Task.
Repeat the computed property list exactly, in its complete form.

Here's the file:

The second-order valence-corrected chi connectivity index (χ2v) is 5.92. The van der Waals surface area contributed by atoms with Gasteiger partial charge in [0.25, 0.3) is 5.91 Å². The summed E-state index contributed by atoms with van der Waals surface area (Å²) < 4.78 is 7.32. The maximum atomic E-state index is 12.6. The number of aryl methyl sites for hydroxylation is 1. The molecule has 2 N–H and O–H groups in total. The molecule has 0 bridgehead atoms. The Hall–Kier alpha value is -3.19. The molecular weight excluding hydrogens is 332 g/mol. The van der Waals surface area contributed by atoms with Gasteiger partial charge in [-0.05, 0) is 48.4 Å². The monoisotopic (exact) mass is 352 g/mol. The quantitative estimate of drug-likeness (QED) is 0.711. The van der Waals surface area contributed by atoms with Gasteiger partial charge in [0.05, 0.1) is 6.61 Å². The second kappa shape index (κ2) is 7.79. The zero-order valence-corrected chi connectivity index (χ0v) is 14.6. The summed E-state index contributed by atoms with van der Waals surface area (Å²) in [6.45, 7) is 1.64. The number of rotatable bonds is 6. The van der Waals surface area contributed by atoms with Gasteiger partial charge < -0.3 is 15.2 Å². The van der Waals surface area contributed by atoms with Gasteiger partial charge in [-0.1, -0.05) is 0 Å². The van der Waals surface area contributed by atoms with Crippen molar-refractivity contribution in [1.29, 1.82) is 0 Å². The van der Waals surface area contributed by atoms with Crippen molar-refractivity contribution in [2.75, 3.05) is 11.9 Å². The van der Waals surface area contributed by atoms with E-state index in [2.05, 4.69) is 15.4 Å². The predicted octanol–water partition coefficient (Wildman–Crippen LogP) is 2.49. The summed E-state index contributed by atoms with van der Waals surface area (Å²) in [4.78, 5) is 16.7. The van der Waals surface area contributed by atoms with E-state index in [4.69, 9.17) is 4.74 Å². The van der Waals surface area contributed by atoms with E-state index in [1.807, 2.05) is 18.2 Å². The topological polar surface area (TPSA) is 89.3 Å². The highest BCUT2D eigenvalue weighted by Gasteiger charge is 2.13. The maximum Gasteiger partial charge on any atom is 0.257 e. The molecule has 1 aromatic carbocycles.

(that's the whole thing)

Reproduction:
The second-order valence-corrected chi connectivity index (χ2v) is 5.92. The van der Waals surface area contributed by atoms with Gasteiger partial charge in [0.25, 0.3) is 5.91 Å². The summed E-state index contributed by atoms with van der Waals surface area (Å²) < 4.78 is 7.32. The maximum atomic E-state index is 12.6. The number of aryl methyl sites for hydroxylation is 1. The molecule has 2 N–H and O–H groups in total. The molecule has 0 bridgehead atoms. The Hall–Kier alpha value is -3.19. The molecular weight excluding hydrogens is 332 g/mol. The van der Waals surface area contributed by atoms with Gasteiger partial charge in [-0.05, 0) is 48.4 Å². The monoisotopic (exact) mass is 352 g/mol. The quantitative estimate of drug-likeness (QED) is 0.711. The van der Waals surface area contributed by atoms with Gasteiger partial charge in [0.05, 0.1) is 6.61 Å². The second kappa shape index (κ2) is 7.79. The zero-order valence-corrected chi connectivity index (χ0v) is 14.6. The summed E-state index contributed by atoms with van der Waals surface area (Å²) in [6.45, 7) is 1.64. The number of rotatable bonds is 6. The van der Waals surface area contributed by atoms with Gasteiger partial charge < -0.3 is 15.2 Å². The van der Waals surface area contributed by atoms with Gasteiger partial charge in [-0.1, -0.05) is 0 Å². The van der Waals surface area contributed by atoms with Crippen molar-refractivity contribution in [1.29, 1.82) is 0 Å². The van der Waals surface area contributed by atoms with Crippen molar-refractivity contribution in [2.75, 3.05) is 11.9 Å². The van der Waals surface area contributed by atoms with E-state index in [2.05, 4.69) is 15.4 Å². The predicted octanol–water partition coefficient (Wildman–Crippen LogP) is 2.49. The summed E-state index contributed by atoms with van der Waals surface area (Å²) in [4.78, 5) is 16.7. The van der Waals surface area contributed by atoms with E-state index in [4.69, 9.17) is 4.74 Å². The van der Waals surface area contributed by atoms with E-state index in [1.807, 2.05) is 18.2 Å². The topological polar surface area (TPSA) is 89.3 Å². The highest BCUT2D eigenvalue weighted by Gasteiger charge is 2.13. The maximum Gasteiger partial charge on any atom is 0.257 e. The molecule has 1 aromatic carbocycles.